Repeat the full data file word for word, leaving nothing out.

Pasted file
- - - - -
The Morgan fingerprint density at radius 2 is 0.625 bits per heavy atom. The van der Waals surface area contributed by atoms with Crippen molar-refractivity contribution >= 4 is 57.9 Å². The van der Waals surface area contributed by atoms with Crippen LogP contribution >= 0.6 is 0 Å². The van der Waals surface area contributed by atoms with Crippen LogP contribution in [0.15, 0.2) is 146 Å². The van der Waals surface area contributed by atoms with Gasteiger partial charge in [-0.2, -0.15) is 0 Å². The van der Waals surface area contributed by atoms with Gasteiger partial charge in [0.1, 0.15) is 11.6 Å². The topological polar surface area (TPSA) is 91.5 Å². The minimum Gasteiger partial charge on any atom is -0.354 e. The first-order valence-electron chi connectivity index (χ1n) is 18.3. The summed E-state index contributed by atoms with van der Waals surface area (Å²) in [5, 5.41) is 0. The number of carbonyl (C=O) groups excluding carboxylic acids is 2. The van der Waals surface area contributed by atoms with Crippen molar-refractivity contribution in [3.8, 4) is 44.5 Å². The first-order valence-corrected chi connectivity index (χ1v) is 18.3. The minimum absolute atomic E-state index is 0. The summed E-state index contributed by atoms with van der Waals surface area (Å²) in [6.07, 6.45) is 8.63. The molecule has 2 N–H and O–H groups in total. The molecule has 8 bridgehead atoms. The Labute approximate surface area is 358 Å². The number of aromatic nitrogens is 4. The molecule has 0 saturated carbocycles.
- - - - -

The Morgan fingerprint density at radius 2 is 0.625 bits per heavy atom. The van der Waals surface area contributed by atoms with Crippen molar-refractivity contribution >= 4 is 57.9 Å². The van der Waals surface area contributed by atoms with Crippen LogP contribution >= 0.6 is 0 Å². The van der Waals surface area contributed by atoms with Crippen LogP contribution in [0.15, 0.2) is 146 Å². The van der Waals surface area contributed by atoms with Gasteiger partial charge in [-0.2, -0.15) is 0 Å². The van der Waals surface area contributed by atoms with Gasteiger partial charge in [0.1, 0.15) is 11.6 Å². The topological polar surface area (TPSA) is 91.5 Å². The minimum Gasteiger partial charge on any atom is -0.354 e. The first-order valence-electron chi connectivity index (χ1n) is 18.3. The summed E-state index contributed by atoms with van der Waals surface area (Å²) in [5, 5.41) is 0. The number of carbonyl (C=O) groups excluding carboxylic acids is 2. The van der Waals surface area contributed by atoms with Crippen molar-refractivity contribution in [3.8, 4) is 44.5 Å². The first-order valence-corrected chi connectivity index (χ1v) is 18.3. The minimum absolute atomic E-state index is 0. The summed E-state index contributed by atoms with van der Waals surface area (Å²) in [6.07, 6.45) is 8.63. The molecule has 2 N–H and O–H groups in total. The molecule has 8 bridgehead atoms. The Labute approximate surface area is 358 Å². The number of aromatic nitrogens is 4. The molecule has 0 saturated carbocycles.